To find out if the story on the parchment was true, the scientist hired a detail-oriented American painter to carefully follow the parchment's instructions and mix the cans of paint, then to apply it to different parts of the statue with the required thicknesses.
When the painted statue came back to life as the oozing Glob, it went on a rampage in a nearby village, and the scientist revealed the truth of the alien creature's nature to the painter.
After the painter used a can of turpentine to defeat the monster, the scientist and the painter were left with the nagging fear that one day others like the Glob would return to Earth.
--Journey into Mystery I#72/1
Three containers of unearthly chemicals left behind by an alien race, when mixed together in the proper proportions, they formed an oozing substance. The oozing substance was to be used by the aliens to reanimate their inert spy, whom they left in a statue-like state within a Transylvanian castle.
But the paint was discovered by a scientist, who then hired a painter to apply it to the "statue". The paint reanimated the alien, but it was later defeated when the painter used a can of ordinary turpentine to dilute the oozing paint, and the alien was returned to its inert statue-like state.
--Journey into Mystery I#72/1
A can of ordinary paint-thinner, it was used by the unidentified painter to defeat the Glob.
The painter hurled the open container at the extraterrestrial monster, and it diluted the oozing paint that gave the Glob mobility -- when the paint ran off its form, the Glob was returned to its inert and lifeless state.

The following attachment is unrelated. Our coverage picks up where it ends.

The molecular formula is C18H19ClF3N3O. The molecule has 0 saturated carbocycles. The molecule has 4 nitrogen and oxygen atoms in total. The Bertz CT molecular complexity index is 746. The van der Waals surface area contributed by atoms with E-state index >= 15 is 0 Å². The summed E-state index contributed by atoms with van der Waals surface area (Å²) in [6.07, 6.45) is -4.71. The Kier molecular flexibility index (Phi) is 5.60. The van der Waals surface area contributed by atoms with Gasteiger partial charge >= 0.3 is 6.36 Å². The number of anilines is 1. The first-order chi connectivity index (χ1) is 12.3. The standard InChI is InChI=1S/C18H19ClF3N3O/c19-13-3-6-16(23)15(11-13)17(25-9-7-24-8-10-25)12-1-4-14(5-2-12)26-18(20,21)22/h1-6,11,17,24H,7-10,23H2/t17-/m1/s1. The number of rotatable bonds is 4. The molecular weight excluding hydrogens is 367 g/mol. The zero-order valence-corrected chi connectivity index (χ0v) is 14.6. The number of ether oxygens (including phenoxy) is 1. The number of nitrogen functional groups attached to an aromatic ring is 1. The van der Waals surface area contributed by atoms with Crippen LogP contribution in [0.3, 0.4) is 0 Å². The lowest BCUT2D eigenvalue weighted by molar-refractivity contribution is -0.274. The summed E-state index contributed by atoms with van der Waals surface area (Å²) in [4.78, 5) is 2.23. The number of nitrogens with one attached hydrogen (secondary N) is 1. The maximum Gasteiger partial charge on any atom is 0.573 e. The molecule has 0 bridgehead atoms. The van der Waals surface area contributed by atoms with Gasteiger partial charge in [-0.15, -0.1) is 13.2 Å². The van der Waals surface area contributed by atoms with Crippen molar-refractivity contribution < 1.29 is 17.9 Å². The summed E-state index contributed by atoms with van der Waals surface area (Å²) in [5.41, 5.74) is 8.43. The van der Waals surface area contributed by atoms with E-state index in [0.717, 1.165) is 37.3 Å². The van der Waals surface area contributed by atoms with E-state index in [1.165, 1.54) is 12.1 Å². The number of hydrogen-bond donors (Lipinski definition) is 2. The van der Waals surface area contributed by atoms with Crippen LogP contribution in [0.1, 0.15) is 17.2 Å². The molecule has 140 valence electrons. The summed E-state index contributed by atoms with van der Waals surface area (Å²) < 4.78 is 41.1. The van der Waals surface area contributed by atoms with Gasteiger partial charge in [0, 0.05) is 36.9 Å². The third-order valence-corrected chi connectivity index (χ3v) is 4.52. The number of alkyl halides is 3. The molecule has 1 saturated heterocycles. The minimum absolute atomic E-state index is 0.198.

--Journey into Mystery I#72/1
images: (without ads)
Journey into Mystery I#72/1, cover (Main Image - Glob pursuing painter)
Journey into Mystery I#72/1, p2, pan7 (Glob as inert statue (rear view))
Journey into Mystery I#72/1, p4, pan2 (Glob covered with paint; painter (left))
Journey into Mystery I#72/1, p8, pan1 (Glob menaces Transylvanian village)
Where Creatures Roam I#7, cover (The Glop)
Journey into Mystery I#72/1, p2, pan1 (painter in his shop)
Journey into Mystery I#72/1, p6, pan4 (painter in castle)
Journey into Mystery I#72/1, p2, pan6 (scientist)
Journey into Mystery I#72/1, p10, pan3 (scientist)
Journey into Mystery I#72/1, p3, pan1 (scientist shows painter (left) cans of paint)
Journey into Mystery I#72/1, p3, pan6 (painter applies paint to statue)
Journey into Mystery I#72/1, p11, pan4 (painter opens can of turpentine)
Journey into Mystery I#72/1, p11, pan6 (Glob gets hit by can of turpentine)
Journey Into Mystery I#72/1 (September, 1961) - Stan Lee (plot/editor), Larry Lieber (script), Jack Kirby (pencils), George Klein (inks), Stan Goldberg (colors), Artie Simek (letters)
First posted: 10/31/2022
Last updated: 11/19/2022